Shaffer v. Heitner
433 U.S. 186, S. Ct. 2569, 53 L. Ed. 2d 683 (1977)
Heitner owned some stock in a
company called Greyhound. He started a shareholder's derivative suit
against Greyhound and 28 members of Greyhound's Board of Directors and
Greyhound had been found
guilt in an anti-trust suit. A stockholder's derivative action is kind
of like a class action suit. In it, a stockholder who has not been
injured directly, but who's been injured indirectly sues because the
corporation has done something to lower the stock price.
These suits are done on
behalf of the corporation against the Board of Directors of the
In anti-trust cases, you
can sue for 3x damages plus attorney's fees!
Heitner brought the suit in
Delaware, where Greyhound was incorporated, and attached the Board
members' stock to the lawsuit.
The Board members were
notified by certified mail and by publication in a Delaware newspaper.
None of the 28 Board
members lived in Delaware.
The Board members made a special
appearance in the Delaware Court to
contest personal jurisdiction.
The Board members argued
that that none of them had ever set foot in Delaware or conducted any
activities in that State.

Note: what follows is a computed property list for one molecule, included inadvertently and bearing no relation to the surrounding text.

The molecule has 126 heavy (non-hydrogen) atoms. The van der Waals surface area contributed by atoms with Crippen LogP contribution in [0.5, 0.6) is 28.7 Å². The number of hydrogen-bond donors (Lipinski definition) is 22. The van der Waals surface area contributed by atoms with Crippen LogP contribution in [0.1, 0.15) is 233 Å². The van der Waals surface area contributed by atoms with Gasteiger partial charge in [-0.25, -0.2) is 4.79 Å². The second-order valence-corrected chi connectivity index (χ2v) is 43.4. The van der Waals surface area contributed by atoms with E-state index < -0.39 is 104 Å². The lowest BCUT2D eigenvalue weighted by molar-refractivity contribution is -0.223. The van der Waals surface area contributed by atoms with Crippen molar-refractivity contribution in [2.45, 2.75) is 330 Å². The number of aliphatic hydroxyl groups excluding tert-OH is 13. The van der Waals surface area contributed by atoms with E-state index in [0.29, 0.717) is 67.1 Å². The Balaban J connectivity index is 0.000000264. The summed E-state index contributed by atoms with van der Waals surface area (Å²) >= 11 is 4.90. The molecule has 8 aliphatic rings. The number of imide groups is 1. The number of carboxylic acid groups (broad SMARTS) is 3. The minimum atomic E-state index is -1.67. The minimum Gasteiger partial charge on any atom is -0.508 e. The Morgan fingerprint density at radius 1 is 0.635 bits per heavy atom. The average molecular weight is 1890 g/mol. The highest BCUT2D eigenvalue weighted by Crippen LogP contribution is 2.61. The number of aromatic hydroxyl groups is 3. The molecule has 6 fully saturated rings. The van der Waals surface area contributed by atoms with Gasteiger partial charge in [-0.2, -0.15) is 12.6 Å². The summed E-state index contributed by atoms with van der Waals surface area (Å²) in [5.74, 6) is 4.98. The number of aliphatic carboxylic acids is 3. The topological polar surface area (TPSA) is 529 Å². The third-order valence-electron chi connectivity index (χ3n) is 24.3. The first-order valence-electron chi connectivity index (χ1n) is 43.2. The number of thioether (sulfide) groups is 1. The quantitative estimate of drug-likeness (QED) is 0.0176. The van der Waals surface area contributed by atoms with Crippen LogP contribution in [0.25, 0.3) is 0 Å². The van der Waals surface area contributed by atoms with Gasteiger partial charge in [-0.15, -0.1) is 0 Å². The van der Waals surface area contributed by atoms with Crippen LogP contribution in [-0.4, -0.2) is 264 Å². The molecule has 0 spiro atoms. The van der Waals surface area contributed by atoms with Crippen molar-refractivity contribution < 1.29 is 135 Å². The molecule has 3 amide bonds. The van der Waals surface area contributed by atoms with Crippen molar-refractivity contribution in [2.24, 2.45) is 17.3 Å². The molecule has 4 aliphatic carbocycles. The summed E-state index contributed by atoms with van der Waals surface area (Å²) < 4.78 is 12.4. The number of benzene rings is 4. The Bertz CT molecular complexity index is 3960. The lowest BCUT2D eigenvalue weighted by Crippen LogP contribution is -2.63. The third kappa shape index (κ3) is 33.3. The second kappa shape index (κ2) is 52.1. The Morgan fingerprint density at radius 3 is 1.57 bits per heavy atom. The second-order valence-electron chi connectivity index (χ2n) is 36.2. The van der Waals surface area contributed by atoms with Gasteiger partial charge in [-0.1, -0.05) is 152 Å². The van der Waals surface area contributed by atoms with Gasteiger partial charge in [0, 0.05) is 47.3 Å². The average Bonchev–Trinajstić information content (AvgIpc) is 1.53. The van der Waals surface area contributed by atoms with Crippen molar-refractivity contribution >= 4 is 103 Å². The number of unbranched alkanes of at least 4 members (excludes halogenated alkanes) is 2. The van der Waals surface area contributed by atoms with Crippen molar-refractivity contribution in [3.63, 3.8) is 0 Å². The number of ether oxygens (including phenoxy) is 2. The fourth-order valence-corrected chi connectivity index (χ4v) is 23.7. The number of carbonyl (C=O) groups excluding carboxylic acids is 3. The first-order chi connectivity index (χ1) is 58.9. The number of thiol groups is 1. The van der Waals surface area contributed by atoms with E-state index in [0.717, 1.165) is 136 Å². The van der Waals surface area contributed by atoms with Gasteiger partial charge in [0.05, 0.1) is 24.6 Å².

The Trial Court found that it
had jurisdiction. The Board members appealed.
The Trial Court found there
was quasi in rem jurisdiction,
based on a Delaware Statute that declared stock owned in a Delaware
corporation to be legally located 'in' Delaware.
Basically, under Delaware
law, no matter where people who owned the stock lived, that stock was
legally in Delaware, making them eligible for quasi in rem jurisdiction!
The Delaware Supreme Court
upheld the Trial Court decision. The Board members appealed.
The U.S. Supreme Court
The US Supreme Court found
that based on International Shoe v. Washington (326 U.S. 310 (1945)) Delaware could not
constitutionally seize the property in question.
The Court found that the minimum
contacts rule of International
Shoe applies to actions brought against property via in rem and quasi in rem as well as actions brought against individuals
The Court found that mere
ownership of property in a State is not a sufficient contact to subject
the property owner to a lawsuit in that State, unless that property is
the issue of the lawsuit.
Heitner was suing because
he was mad at the way the Directors were running the company, not
because they owned stock. An argument might have been made that there
was in personam jurisdiction
based on the fact that the Directors were officers of a Delaware company
(some States have a Statute that all company Directors consent to
jurisdiction in the State of incorporation). However, the fact that
they owned stock wasn't the reason they were getting sued, so the fact
they owned stock in the company was just coincidental.
Heitner argued that
Delaware's interest in controlling the behavior of its corporations
justified its assertion of personal jurisdiction over the defendants.
However the Court found that this was a reason to use Delaware law, not a
In a dissent it was argued
that that an International Shoe-type minimum contacts analysis was
appropriate, but should have found minimum contacts because the directors
"voluntarily associated themselves with the State of Delaware by
entering into a long-term and fragile relationship with one of its